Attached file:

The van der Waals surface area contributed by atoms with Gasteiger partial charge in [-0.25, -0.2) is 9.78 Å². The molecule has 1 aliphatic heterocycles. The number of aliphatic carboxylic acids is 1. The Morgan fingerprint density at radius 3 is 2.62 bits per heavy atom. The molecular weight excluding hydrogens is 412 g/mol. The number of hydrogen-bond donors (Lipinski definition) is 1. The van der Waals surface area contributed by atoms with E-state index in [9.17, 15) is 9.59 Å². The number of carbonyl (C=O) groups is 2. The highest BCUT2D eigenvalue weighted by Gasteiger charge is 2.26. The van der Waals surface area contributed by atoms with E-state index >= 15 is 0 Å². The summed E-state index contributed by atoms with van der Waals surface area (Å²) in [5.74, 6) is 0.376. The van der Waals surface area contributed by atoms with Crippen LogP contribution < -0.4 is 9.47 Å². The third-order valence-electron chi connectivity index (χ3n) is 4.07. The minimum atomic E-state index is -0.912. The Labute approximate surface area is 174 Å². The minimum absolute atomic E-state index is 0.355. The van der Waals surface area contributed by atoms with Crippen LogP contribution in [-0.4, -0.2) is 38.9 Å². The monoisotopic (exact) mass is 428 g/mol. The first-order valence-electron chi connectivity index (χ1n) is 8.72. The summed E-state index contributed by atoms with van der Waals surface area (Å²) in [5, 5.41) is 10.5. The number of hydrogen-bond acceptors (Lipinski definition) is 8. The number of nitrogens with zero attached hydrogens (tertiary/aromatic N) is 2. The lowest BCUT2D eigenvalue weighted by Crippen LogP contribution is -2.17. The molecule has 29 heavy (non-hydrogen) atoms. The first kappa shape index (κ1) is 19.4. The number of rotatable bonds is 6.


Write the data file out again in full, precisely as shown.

The van der Waals surface area contributed by atoms with Gasteiger partial charge in [-0.25, -0.2) is 9.78 Å². The molecule has 1 aliphatic heterocycles. The number of aliphatic carboxylic acids is 1. The Morgan fingerprint density at radius 3 is 2.62 bits per heavy atom. The molecular weight excluding hydrogens is 412 g/mol. The number of hydrogen-bond donors (Lipinski definition) is 1. The van der Waals surface area contributed by atoms with E-state index in [9.17, 15) is 9.59 Å². The number of carbonyl (C=O) groups is 2. The highest BCUT2D eigenvalue weighted by Gasteiger charge is 2.26. The van der Waals surface area contributed by atoms with E-state index >= 15 is 0 Å². The summed E-state index contributed by atoms with van der Waals surface area (Å²) in [5.74, 6) is 0.376. The van der Waals surface area contributed by atoms with Crippen LogP contribution < -0.4 is 9.47 Å². The third-order valence-electron chi connectivity index (χ3n) is 4.07. The minimum atomic E-state index is -0.912. The Labute approximate surface area is 174 Å². The minimum absolute atomic E-state index is 0.355. The van der Waals surface area contributed by atoms with Crippen LogP contribution in [-0.4, -0.2) is 38.9 Å². The monoisotopic (exact) mass is 428 g/mol. The first-order valence-electron chi connectivity index (χ1n) is 8.72. The summed E-state index contributed by atoms with van der Waals surface area (Å²) in [5, 5.41) is 10.5. The number of hydrogen-bond acceptors (Lipinski definition) is 8. The number of nitrogens with zero attached hydrogens (tertiary/aromatic N) is 2. The lowest BCUT2D eigenvalue weighted by Crippen LogP contribution is -2.17. The molecule has 29 heavy (non-hydrogen) atoms. The first kappa shape index (κ1) is 19.4. The number of rotatable bonds is 6.